Think of a fisheye lens as the most exaggerated of this.

24mm is still considered wide, but isn’t as extreme as a lens in the 10-24mm range.

35mm is relatively standard as a way to get a wider shot without much distortion.

50mm is very little distortion and gives a nice look for portraits. Standing in roughly the same spot, this is what a 50mm looks like:


Portland Waterfall at 50mm

While this is a horizontal image where the other is shot vertical, you can see it’s a bit closer in than the other. We call this “telephoto” as opposed to “wide” or “ultrawide”. Telephoto lenses mean you’re getting an image closer to your subject while standing the same distance away.

The 50 is a lovely focal length, particularly for shooting people (the human eye is said to see somewhere between 30-50mm itself). However, most beginners will quickly learn that the 50 is a bit annoying to shoot with because you can’t, say, take a selfie with it, or get a good shot sitting beside someone. It’s a bit too close. Cellphones are typically in the 24-35mm range these days. And since we shoot with cellphone cameras the most, that’s a good point of reference.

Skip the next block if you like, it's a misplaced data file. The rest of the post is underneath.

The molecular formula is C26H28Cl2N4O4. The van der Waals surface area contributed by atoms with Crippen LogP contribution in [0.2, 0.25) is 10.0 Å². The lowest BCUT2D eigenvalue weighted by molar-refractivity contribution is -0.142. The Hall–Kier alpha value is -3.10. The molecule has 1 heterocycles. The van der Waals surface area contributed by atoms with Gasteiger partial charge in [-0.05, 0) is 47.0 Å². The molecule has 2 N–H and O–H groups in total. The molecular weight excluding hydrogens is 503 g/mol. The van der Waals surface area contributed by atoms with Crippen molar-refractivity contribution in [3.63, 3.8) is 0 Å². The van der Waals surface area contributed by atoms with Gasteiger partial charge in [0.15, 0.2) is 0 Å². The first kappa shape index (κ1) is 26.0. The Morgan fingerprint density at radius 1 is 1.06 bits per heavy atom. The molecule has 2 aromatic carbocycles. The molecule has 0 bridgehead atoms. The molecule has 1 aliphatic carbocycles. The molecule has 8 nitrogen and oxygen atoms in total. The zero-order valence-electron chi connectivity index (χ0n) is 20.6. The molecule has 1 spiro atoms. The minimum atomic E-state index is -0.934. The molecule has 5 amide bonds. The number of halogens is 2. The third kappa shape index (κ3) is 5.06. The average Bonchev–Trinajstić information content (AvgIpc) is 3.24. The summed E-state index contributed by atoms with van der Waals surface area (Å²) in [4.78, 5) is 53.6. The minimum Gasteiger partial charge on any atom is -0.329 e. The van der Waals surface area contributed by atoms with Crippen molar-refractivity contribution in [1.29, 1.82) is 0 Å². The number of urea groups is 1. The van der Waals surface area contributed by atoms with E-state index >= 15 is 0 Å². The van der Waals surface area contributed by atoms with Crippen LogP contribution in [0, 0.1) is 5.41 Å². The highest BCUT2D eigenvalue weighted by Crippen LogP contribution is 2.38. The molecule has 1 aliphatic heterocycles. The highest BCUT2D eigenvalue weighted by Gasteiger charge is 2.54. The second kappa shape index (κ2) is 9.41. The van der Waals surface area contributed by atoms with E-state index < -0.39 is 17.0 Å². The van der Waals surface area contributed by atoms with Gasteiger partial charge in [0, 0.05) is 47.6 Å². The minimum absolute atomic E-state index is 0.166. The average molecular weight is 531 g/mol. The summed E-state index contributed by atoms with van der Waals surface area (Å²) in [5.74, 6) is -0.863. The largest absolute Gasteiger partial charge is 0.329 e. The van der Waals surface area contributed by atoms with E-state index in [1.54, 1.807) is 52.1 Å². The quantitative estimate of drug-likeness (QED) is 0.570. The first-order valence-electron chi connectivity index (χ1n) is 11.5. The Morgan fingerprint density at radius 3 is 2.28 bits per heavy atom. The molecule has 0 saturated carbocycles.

Anything upwards of 50 is only going to exaggerate the effect. 85mm? 135mm? 400mm? You’re going to be shooting people’s nosehairs from 20 feet back.

Meanwhile, if you’re shooting portraits of people with a wide lens, you’re going to distort their face in an unnatural way that doesn’t look genuine. Maybe that’s your goal! Maybe a bit of wacky distortion is fun! But maybe not just starting out.


10mm (crop lens). See how the center of the image is smaller, and the ends are stretched? Often fun! But not always flattering. 

So which focal length do you buy?

Depends on what you’re shooting!

Is your goal landscapes? Go wide! You can capture those wide mountains and get all the scope and majesty into your frame! The drawback? If you’re not very close to the mountain range you’re ogling, you might find it to be quite small in your photo (think of trying to get that full moon shot on your phone).

Is your goal portraiture? Go ahead and start around 50mm or 85mm. You might have to stand back from your subject a bit, but if you plan to specifically shoot planned out images, 50 and 85 are very workable lengths.

But what if I want something normal? It works as a day to day lens, but maybe also for landscapes and people?

Zooms vs. Primes

This might be where you want to get a zoom! So in the Photography World, “zoom” doesn’t mean “close up” — that’s “telephoto” remember? “Zoom” means that it can change focal length, and isn’t fixed on one length all the time.

So, a “10-22mm” lens? Zoom! You can adjust it to any focal length within that range! Most Kit Lenses (the lens that comes standard with the camera body you buy) are zoom lenses, to allow the beginner to find the range they prefer.